In Legitimation Code Theory the notion of autonomy is expressed as a matrix describing the relative Positional and Relational Autonomy of any constituent (idea, actor, etc). What does this mean?

Positional Autonomy (PA) (the vertical axis) refers to how a constituent is positioned relative to a field. For example if the field is the study of History and you are studying the Russian Revolution, looking at the railway networks in Russia, this constitutes knowledge that has weak PA because it is not strongly related to the discipline of History. Looking at reports of debates inside the Smolny Institute might be considered as having strong PA because it is directly positioned as historical knowledge.

Relational Autonomy (RA), (the horizontal axis) on the other hand refers to how constituents of a field are related to other contexts or fields. This speaks to the question of the aim or purpose. For example, if my aim for looking at railway networks is to further my understanding of how revolutionary ideas were carried across Russia then it has strong RA towards the field, but if it is to do some historical train spotting it has weak RA.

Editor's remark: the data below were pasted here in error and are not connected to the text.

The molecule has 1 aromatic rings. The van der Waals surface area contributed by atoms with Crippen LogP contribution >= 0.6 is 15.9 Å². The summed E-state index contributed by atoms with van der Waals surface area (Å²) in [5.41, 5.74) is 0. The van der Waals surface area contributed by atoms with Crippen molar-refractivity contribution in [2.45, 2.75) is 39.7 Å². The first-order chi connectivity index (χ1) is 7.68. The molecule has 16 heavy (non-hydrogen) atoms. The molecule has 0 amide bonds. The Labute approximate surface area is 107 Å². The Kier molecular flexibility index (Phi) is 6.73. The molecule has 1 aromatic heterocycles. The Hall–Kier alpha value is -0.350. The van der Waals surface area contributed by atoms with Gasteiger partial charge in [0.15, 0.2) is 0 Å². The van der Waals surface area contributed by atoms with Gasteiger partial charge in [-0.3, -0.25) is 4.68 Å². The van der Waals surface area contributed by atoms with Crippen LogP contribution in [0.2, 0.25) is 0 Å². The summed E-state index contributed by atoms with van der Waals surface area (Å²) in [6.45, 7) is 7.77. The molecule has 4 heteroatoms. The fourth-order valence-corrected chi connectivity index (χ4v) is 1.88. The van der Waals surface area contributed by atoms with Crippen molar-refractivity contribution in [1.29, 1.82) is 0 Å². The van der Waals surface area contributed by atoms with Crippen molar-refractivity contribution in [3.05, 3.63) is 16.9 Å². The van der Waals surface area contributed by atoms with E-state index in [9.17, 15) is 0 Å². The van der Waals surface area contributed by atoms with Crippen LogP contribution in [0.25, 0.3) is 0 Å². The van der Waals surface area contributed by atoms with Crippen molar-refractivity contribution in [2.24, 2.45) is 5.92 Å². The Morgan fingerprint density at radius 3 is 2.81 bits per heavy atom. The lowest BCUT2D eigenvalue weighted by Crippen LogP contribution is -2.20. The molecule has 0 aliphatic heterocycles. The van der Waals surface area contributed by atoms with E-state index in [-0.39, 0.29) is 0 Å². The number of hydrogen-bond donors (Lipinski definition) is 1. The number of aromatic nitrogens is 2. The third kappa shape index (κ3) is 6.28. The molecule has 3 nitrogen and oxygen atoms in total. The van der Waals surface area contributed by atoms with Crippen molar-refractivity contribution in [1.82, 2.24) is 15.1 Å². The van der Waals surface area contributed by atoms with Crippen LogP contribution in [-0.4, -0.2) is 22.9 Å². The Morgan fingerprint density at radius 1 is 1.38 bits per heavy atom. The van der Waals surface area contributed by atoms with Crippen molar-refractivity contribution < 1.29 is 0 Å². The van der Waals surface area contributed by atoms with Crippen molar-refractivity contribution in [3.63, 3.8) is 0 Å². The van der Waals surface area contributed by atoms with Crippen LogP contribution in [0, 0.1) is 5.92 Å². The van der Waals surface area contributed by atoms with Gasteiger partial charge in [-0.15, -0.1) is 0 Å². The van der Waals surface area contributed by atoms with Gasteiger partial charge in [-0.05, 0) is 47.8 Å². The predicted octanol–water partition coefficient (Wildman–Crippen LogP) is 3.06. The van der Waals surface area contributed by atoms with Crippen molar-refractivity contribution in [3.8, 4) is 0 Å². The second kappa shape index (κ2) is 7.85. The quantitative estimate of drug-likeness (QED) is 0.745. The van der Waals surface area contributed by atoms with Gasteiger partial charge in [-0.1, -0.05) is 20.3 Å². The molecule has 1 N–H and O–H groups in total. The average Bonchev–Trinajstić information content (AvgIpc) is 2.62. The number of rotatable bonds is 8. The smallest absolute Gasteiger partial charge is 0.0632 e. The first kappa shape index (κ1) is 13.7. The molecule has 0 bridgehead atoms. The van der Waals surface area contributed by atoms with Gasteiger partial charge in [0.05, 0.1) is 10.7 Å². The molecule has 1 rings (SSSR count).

Both PA and RA form a spectrum with gradations, varying from Strong Positional Autonomy (PA+) to Weak Positional Autonomy (PA-) and strong Relational Autonomy (RA+) to weak Relational Autonomy (RA-) as seen in the table above.

Describing these polarities as a matrix allows us to describe four distinct autonomy codes.

The Sovereign Code (PA+, RA+) describes when status is given to strongly insulated positions and purposes. Eg. using Historical knowledge to teach History. This is teaching the curriculum to learn the curriculum.

The Exotic Code (PA-, RA-) describes weakly insulated positions and purposes. Knowledge outside a discipline is used for purposes other than pursuing that discipline. Eg. discussing the rugby in a History class. It has nothing to do with the curriculum and is not being used to illuminate what is being studied in any way. 

The Introjected Code (PA-, RA+) also called the Roman Code describes knowledge from other positions being used for the purpose of pursuing aims within that discipline. Eg. using Geographical knowledge to teach History. Although not directly part of the curriculum, it is being studied to help understand an aspect of that curriculum better.